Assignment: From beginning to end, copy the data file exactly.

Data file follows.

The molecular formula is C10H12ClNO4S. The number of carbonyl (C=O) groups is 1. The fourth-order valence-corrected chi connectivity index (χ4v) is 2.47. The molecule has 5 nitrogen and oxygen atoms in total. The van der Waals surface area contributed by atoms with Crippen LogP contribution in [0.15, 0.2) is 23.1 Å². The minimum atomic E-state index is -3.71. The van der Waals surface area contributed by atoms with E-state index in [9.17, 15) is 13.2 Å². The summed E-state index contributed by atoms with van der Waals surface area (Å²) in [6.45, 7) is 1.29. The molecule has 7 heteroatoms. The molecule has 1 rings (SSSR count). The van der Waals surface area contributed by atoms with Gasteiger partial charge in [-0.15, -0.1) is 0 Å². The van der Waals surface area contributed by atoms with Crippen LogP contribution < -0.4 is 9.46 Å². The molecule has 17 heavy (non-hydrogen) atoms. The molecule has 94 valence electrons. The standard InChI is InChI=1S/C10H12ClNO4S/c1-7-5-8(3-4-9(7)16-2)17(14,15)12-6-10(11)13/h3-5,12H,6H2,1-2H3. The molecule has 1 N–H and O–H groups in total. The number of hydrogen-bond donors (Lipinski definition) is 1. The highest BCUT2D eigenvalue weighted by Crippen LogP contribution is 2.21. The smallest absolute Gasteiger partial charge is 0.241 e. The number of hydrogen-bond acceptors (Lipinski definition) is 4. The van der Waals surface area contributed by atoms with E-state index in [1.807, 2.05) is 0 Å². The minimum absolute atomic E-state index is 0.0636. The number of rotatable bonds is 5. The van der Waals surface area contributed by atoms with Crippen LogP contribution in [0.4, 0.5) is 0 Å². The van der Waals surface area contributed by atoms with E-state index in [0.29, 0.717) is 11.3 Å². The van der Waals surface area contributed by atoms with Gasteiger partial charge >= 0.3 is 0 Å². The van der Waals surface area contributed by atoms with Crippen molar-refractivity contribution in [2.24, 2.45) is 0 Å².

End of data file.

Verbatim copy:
The molecular formula is C10H12ClNO4S. The number of carbonyl (C=O) groups is 1. The fourth-order valence-corrected chi connectivity index (χ4v) is 2.47. The molecule has 5 nitrogen and oxygen atoms in total. The van der Waals surface area contributed by atoms with Crippen LogP contribution in [0.15, 0.2) is 23.1 Å². The minimum atomic E-state index is -3.71. The van der Waals surface area contributed by atoms with E-state index in [9.17, 15) is 13.2 Å². The summed E-state index contributed by atoms with van der Waals surface area (Å²) in [6.45, 7) is 1.29. The molecule has 7 heteroatoms. The molecule has 1 rings (SSSR count). The van der Waals surface area contributed by atoms with Gasteiger partial charge in [-0.15, -0.1) is 0 Å². The van der Waals surface area contributed by atoms with Crippen LogP contribution < -0.4 is 9.46 Å². The molecule has 17 heavy (non-hydrogen) atoms. The molecule has 94 valence electrons. The standard InChI is InChI=1S/C10H12ClNO4S/c1-7-5-8(3-4-9(7)16-2)17(14,15)12-6-10(11)13/h3-5,12H,6H2,1-2H3. The molecule has 1 N–H and O–H groups in total. The number of hydrogen-bond donors (Lipinski definition) is 1. The highest BCUT2D eigenvalue weighted by Crippen LogP contribution is 2.21. The smallest absolute Gasteiger partial charge is 0.241 e. The number of hydrogen-bond acceptors (Lipinski definition) is 4. The van der Waals surface area contributed by atoms with E-state index in [1.807, 2.05) is 0 Å². The minimum absolute atomic E-state index is 0.0636. The number of rotatable bonds is 5. The van der Waals surface area contributed by atoms with Crippen LogP contribution in [0.4, 0.5) is 0 Å². The van der Waals surface area contributed by atoms with E-state index in [0.29, 0.717) is 11.3 Å². The van der Waals surface area contributed by atoms with Gasteiger partial charge >= 0.3 is 0 Å². The van der Waals surface area contributed by atoms with Crippen molar-refractivity contribution in [2.24, 2.45) is 0 Å².